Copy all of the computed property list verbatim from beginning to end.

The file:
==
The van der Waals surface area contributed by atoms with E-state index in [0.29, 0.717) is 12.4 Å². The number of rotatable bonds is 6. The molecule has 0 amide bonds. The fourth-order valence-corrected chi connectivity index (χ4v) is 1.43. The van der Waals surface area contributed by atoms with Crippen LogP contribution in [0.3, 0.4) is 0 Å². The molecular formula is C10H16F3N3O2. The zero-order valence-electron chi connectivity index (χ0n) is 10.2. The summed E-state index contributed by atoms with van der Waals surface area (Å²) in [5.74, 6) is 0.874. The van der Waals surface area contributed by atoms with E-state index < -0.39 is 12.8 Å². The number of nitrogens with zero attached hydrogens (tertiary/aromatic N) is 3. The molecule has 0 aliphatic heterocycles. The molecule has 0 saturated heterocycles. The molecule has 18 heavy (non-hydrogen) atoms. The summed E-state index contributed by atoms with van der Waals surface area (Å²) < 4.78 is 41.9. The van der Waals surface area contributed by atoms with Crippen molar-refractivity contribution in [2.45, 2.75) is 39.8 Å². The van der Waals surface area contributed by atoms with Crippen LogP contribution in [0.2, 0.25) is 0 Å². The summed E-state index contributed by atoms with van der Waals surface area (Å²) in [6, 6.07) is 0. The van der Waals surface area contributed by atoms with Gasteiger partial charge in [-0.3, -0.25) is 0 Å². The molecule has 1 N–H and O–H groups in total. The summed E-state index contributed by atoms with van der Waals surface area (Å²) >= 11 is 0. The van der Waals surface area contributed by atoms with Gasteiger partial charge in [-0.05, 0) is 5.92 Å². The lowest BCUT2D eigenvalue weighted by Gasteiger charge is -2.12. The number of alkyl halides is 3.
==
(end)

The van der Waals surface area contributed by atoms with E-state index in [0.29, 0.717) is 12.4 Å². The number of rotatable bonds is 6. The molecule has 0 amide bonds. The fourth-order valence-corrected chi connectivity index (χ4v) is 1.43. The van der Waals surface area contributed by atoms with Crippen LogP contribution in [0.3, 0.4) is 0 Å². The molecular formula is C10H16F3N3O2. The zero-order valence-electron chi connectivity index (χ0n) is 10.2. The summed E-state index contributed by atoms with van der Waals surface area (Å²) in [5.74, 6) is 0.874. The van der Waals surface area contributed by atoms with E-state index < -0.39 is 12.8 Å². The number of nitrogens with zero attached hydrogens (tertiary/aromatic N) is 3. The molecule has 0 aliphatic heterocycles. The molecule has 0 saturated heterocycles. The molecule has 18 heavy (non-hydrogen) atoms. The summed E-state index contributed by atoms with van der Waals surface area (Å²) < 4.78 is 41.9. The van der Waals surface area contributed by atoms with Crippen molar-refractivity contribution in [2.45, 2.75) is 39.8 Å². The van der Waals surface area contributed by atoms with Crippen LogP contribution in [0.2, 0.25) is 0 Å². The summed E-state index contributed by atoms with van der Waals surface area (Å²) in [6, 6.07) is 0. The van der Waals surface area contributed by atoms with Gasteiger partial charge in [-0.3, -0.25) is 0 Å². The molecule has 1 N–H and O–H groups in total. The summed E-state index contributed by atoms with van der Waals surface area (Å²) >= 11 is 0. The van der Waals surface area contributed by atoms with Gasteiger partial charge in [-0.05, 0) is 5.92 Å². The lowest BCUT2D eigenvalue weighted by Gasteiger charge is -2.12. The number of alkyl halides is 3.